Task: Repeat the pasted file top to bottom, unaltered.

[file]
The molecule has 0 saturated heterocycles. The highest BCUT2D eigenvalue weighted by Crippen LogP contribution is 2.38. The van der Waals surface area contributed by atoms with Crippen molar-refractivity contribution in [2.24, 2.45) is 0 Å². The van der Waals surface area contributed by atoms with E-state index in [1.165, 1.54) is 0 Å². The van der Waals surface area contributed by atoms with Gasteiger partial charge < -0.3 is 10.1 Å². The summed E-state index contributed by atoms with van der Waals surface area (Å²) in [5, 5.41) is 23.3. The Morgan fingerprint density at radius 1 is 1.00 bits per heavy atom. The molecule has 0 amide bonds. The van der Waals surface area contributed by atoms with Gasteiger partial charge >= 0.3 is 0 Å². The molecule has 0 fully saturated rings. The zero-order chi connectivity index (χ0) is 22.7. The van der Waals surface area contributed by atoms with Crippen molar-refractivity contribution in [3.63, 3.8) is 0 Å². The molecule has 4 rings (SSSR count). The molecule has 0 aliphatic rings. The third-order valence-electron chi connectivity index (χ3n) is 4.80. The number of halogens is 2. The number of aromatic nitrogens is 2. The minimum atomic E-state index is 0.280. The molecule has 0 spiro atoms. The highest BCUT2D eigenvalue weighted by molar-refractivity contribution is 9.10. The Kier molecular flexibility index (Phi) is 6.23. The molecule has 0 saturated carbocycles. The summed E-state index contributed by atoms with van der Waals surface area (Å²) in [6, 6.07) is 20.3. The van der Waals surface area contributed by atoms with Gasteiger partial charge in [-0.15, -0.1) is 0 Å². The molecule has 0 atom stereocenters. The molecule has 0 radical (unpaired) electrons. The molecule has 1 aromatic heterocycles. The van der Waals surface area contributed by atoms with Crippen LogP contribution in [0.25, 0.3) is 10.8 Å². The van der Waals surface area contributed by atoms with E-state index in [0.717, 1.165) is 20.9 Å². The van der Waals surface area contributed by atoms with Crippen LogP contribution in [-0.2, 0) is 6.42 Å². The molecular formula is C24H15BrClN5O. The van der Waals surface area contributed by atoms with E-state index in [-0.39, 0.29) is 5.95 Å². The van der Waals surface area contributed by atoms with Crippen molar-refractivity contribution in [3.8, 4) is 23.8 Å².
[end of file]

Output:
The molecule has 0 saturated heterocycles. The highest BCUT2D eigenvalue weighted by Crippen LogP contribution is 2.38. The van der Waals surface area contributed by atoms with Crippen molar-refractivity contribution in [2.24, 2.45) is 0 Å². The van der Waals surface area contributed by atoms with E-state index in [1.165, 1.54) is 0 Å². The van der Waals surface area contributed by atoms with Gasteiger partial charge < -0.3 is 10.1 Å². The summed E-state index contributed by atoms with van der Waals surface area (Å²) in [5, 5.41) is 23.3. The Morgan fingerprint density at radius 1 is 1.00 bits per heavy atom. The molecule has 0 amide bonds. The van der Waals surface area contributed by atoms with Gasteiger partial charge >= 0.3 is 0 Å². The molecule has 0 fully saturated rings. The zero-order chi connectivity index (χ0) is 22.7. The van der Waals surface area contributed by atoms with Crippen molar-refractivity contribution in [3.63, 3.8) is 0 Å². The molecule has 4 rings (SSSR count). The molecule has 0 aliphatic rings. The third-order valence-electron chi connectivity index (χ3n) is 4.80. The number of halogens is 2. The number of aromatic nitrogens is 2. The minimum atomic E-state index is 0.280. The molecule has 0 spiro atoms. The highest BCUT2D eigenvalue weighted by molar-refractivity contribution is 9.10. The Kier molecular flexibility index (Phi) is 6.23. The molecule has 0 saturated carbocycles. The summed E-state index contributed by atoms with van der Waals surface area (Å²) in [6, 6.07) is 20.3. The van der Waals surface area contributed by atoms with Gasteiger partial charge in [-0.15, -0.1) is 0 Å². The molecule has 0 atom stereocenters. The molecule has 0 radical (unpaired) electrons. The molecule has 1 aromatic heterocycles. The van der Waals surface area contributed by atoms with Crippen LogP contribution in [0.25, 0.3) is 10.8 Å². The van der Waals surface area contributed by atoms with E-state index in [0.717, 1.165) is 20.9 Å². The van der Waals surface area contributed by atoms with Crippen LogP contribution in [-0.2, 0) is 6.42 Å². The molecular formula is C24H15BrClN5O. The van der Waals surface area contributed by atoms with E-state index in [-0.39, 0.29) is 5.95 Å². The van der Waals surface area contributed by atoms with Crippen molar-refractivity contribution in [3.8, 4) is 23.8 Å².